‘Stop taking your meds,’ said my mentally ill brain

by Jon FarrowThis is a story all about how my life got flipped and turned upside down when my brain told me to toss my meds.

I’d like to tell you how I became the prince of a town called unstable.

I made a mistake I swore I would never make. I stopped taking one of my most important medications. I was prescribed Seroquel nine months ago. Before Seroquel, I was having a really hard time managing my thoughts and emotions. I would experience disturbing nightmares every night. I also had issues with hallucinations.

I’m not a hundred percent sure what I experience is technically hallucinations. Despite the appropriate term to describe these anomalies. I was tired of seeing illusions make their way into my every day life. These featureless figures would manifest in my peripheral vision. Then when I would look to see if anything was there, they would disappear.

For those who aren’t familiar with medications designed to treat mental illnesses, Seroquel is a part of a class of medications called antipsychotics. Antipsychotics are primarily used to manage psychosis, principally in schizophrenia and bipolar disorder. These medications help to prevent psychosis, which is a very difficult condition to navigate through without. Psychosis is when thoughts and emotions are so impaired that contact is lost with external reality.

Before, medication psychosis isolated me from the world. I couldn’t hold a job to save my life. Any relationship I would form would be unsustainable. I was unable to control negative thoughts and emotions. Over time my behavior fueled by psychosis would destroy all personal and professional relationships I had.

When I was finally diagnosed with Bipolar Disorder and started a medication regimen, my life took a complete one eighty. For the first time I was able to fully rationalize my thoughts and feelings. I developed and maintained relationships. I was able to maintain a job. Why would I make the mistake of stopping my medication? Why would I roll the dice and take the chance of throwing away all of my progress? Stress, my biggest and hardest trigger to overcome.

My family is currently going through a very stressful time, full of constant court dates. Seroquel from time to time would cause me to be groggy as well as unable to really focus. I felt as if that grogginess was holding me back from being the parent and husband I needed to be during this stressful time.

When I first stopped taking Seroquel, I didn’t really notice much of a difference. After a few days my energy level shot through the roof. I could sleep four hours and wake up feeling like I got a full night’s sleep. That extra boost of energy leaked into my work as well. My manager took notice of how exuberant I had become. My productivity statistics began to sky rocket. I was on track to start receiving a weekly bonus, which I have never been able to hit. I kept thinking to myself, I never needed Seroquel, I’m perfectly fine.

I was on cloud nine sailing through an ocean of success. Then just like that, small holes began poking through my new found way of life. Blinded by the beginning of psychosis. I was unable to notice the ship I sailed into success, had begun to take on water. I became increasingly irritable and withdrawn. I became increasingly paranoid to other’s motives. I began going on extremely inappropriate rants on Facebook, to the point where I was pushing people away and hurting those that I care most about.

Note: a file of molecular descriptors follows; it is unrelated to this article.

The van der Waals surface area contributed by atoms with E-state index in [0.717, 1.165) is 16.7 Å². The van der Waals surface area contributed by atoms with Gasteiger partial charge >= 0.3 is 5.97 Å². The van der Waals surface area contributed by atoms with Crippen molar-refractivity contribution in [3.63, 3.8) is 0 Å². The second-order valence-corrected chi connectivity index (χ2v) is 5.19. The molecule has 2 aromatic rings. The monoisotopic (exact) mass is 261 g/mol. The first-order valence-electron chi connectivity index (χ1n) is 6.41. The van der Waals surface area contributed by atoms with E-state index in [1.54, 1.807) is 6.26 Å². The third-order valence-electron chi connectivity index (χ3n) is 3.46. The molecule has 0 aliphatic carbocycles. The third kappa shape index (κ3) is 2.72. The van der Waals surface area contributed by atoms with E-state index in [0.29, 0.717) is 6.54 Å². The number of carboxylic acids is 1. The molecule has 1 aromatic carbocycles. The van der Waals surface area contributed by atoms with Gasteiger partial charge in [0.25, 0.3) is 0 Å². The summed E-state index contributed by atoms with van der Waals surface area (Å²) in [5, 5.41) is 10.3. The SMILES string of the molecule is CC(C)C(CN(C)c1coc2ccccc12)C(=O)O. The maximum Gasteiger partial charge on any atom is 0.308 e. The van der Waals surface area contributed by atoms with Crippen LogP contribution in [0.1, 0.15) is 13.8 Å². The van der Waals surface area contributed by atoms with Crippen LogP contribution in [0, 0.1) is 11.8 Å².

My family reached out to my wife to try and understand what was going on. Even though I told my wife that I was going to stop, she never supported the idea. I hid my symptoms from her so she wouldn’t worry. Because for the first time in a long time I felt like the head of household my family deserves.

The night after my family reached out my wife sat me down to talk

She laid it out on the line that my behavior was getting out of control. In the state I was in, I didn’t receive criticism very well. I stormed out of the house, jumped in the car, and took off. I had no idea where I was going. In my mind at that moment I thought leaving was the best decision.

I finally stopped the car in a vacant parking lot. Underneath a solitary street lamp that shined a frail glow in an infinite blanket of darkness. I thought about everything that had been said to me. I went back to look at my Facebook posts that my wife had mentioned. I was ashamed at the spew of loathsome discourse I had shared publicly. In that moment, I had my mistake staring me in the face. I saw that I was regressing back into the former self I was, the self that made me embarrassed and ashamed to look in the mirror. I realized what I needed to do. I drove back home and told my wife that I would start my medication again.

I am glad to say I am back on the road to stability. I hope my story will make anyone considering stopping their medications rethink that decision. It is very imperative that you keep your doctor informed about all of your concerns. Never, I mean never, stop taking your medications cold turkey. Always consult with your doctor about your desire to be taken off of a medication. Despite who you think you should be or the self image you think you need to live up to, the best you is the healthy and stable version of yourself.

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Despite my bipolar disorder, I’ve been able to hold down a job

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